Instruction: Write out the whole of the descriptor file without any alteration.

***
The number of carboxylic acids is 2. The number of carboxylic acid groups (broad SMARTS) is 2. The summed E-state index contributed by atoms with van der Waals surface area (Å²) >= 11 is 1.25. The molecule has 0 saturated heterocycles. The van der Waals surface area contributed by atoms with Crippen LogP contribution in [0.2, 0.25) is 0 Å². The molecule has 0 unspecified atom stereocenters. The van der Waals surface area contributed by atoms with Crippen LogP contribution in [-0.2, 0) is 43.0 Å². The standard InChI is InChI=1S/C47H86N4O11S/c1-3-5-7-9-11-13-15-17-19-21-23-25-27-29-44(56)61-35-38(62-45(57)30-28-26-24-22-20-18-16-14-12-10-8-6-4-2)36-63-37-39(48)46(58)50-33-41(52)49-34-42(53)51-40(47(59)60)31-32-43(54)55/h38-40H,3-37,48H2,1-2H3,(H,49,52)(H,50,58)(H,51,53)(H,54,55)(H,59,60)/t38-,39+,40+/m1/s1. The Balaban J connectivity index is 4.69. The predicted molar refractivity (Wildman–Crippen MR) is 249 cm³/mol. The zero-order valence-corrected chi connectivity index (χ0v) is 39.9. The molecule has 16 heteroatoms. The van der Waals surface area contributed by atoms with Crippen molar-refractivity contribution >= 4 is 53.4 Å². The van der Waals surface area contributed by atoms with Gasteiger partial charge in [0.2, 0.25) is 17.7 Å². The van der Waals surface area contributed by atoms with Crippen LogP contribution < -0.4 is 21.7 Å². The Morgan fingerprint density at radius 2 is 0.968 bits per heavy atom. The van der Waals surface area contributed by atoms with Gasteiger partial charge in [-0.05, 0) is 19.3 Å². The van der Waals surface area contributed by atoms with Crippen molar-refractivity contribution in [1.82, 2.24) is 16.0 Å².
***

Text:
The number of carboxylic acids is 2. The number of carboxylic acid groups (broad SMARTS) is 2. The summed E-state index contributed by atoms with van der Waals surface area (Å²) >= 11 is 1.25. The molecule has 0 saturated heterocycles. The van der Waals surface area contributed by atoms with Crippen LogP contribution in [0.2, 0.25) is 0 Å². The molecule has 0 unspecified atom stereocenters. The van der Waals surface area contributed by atoms with Crippen LogP contribution in [-0.2, 0) is 43.0 Å². The standard InChI is InChI=1S/C47H86N4O11S/c1-3-5-7-9-11-13-15-17-19-21-23-25-27-29-44(56)61-35-38(62-45(57)30-28-26-24-22-20-18-16-14-12-10-8-6-4-2)36-63-37-39(48)46(58)50-33-41(52)49-34-42(53)51-40(47(59)60)31-32-43(54)55/h38-40H,3-37,48H2,1-2H3,(H,49,52)(H,50,58)(H,51,53)(H,54,55)(H,59,60)/t38-,39+,40+/m1/s1. The Balaban J connectivity index is 4.69. The predicted molar refractivity (Wildman–Crippen MR) is 249 cm³/mol. The zero-order valence-corrected chi connectivity index (χ0v) is 39.9. The molecule has 16 heteroatoms. The van der Waals surface area contributed by atoms with Crippen molar-refractivity contribution >= 4 is 53.4 Å². The van der Waals surface area contributed by atoms with Gasteiger partial charge in [0.2, 0.25) is 17.7 Å². The van der Waals surface area contributed by atoms with Crippen LogP contribution < -0.4 is 21.7 Å². The Morgan fingerprint density at radius 2 is 0.968 bits per heavy atom. The van der Waals surface area contributed by atoms with Gasteiger partial charge in [-0.05, 0) is 19.3 Å². The van der Waals surface area contributed by atoms with Crippen molar-refractivity contribution in [1.82, 2.24) is 16.0 Å².